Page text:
Gold Coast Titans player Anthony Don talks with students at his old school Westlawn Public School. Photo Adam Hourigan / The Daily Examiner
Gold Coast Titans player Anthony Don talks with students at his old school Westlawn Public School. Photo Adam Hourigan / The Daily Examiner Adam Hourigan

Titans stars in Clarence returning to where it all began

THE Clarence Valley is the former stomping ground of three Gold Coast Titans who visited the region yesterday.

Yamba's Luke Douglas has become a household name in the NRL.

Paul Carter, son of former Penrith Panther Steve Carter, spent a year at Maclean playing for the Lower Clarence under-15s with Douglas' brother Jake.

The former Bulldog is one of the latest Titan recruits and has been coined by coach John Cartwright as a Greg Bird clone.

At 21 years of age, the former Australian Schoolboy is part of succession planning for veteran backrowers Bird, Mark Minichiello, Ashley Harrison and Nate Myles, all aged over 28.

Then there's Grafton's Anthony Don.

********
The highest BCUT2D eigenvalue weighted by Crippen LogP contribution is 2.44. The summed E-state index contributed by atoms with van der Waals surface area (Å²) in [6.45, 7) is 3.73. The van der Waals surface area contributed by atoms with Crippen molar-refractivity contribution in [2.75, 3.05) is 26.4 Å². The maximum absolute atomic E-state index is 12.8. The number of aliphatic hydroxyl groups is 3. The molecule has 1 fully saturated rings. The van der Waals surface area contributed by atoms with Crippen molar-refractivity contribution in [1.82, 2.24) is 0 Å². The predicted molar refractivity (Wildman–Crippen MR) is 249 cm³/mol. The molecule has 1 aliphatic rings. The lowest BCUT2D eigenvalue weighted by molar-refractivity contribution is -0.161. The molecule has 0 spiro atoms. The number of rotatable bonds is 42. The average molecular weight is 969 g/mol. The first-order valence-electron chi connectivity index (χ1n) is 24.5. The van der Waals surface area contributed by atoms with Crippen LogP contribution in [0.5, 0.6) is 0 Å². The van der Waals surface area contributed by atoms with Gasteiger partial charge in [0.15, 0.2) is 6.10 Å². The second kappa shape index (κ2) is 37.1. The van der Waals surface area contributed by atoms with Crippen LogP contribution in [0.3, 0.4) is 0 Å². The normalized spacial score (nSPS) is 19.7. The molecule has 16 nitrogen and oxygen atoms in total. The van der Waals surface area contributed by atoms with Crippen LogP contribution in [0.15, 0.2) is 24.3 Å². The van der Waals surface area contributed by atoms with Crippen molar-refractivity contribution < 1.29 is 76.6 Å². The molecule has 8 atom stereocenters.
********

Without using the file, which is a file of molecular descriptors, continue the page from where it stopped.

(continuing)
At 26, he's considered a late bloomer, having just completed his rookie NRL season, scoring seven tries from 13 appearances.

In an era where the majority of players are linked with NRL clubs as teenagers, Don grafted out a successful rugby league career in the bush instead.

It took a record-breaking 40 tries and 71 goals for Grafton Ghosts in 2010 before Don finally discovered a path to the top.

Snapped up by Burleigh Bears, he dominated there too, and was named 2011 Player of the Year despite missing eight games through injury.

In 2013 he finally realised his NRL dream for the Titans, including a try on debut.

"It's a bit rare for guys who don't come through the under-20s to make it these days," Don said.

"But there are a lot of different ways to get there. If you love the sport and the training, prepared to put in the effort and not give up, you can still make it."

Yesterday Don revisited where his dream began all those years ago: Westlawn Public School.

He and Holden Cup player Christian Hazard spoke to the primary school students and answered questions as part of the Titans Tackle Bullying Program.

The students were shown a video presentation entitled "Tackle Bullying", sending messages such as "you can speak up for a friend" and "don't be a bystander".



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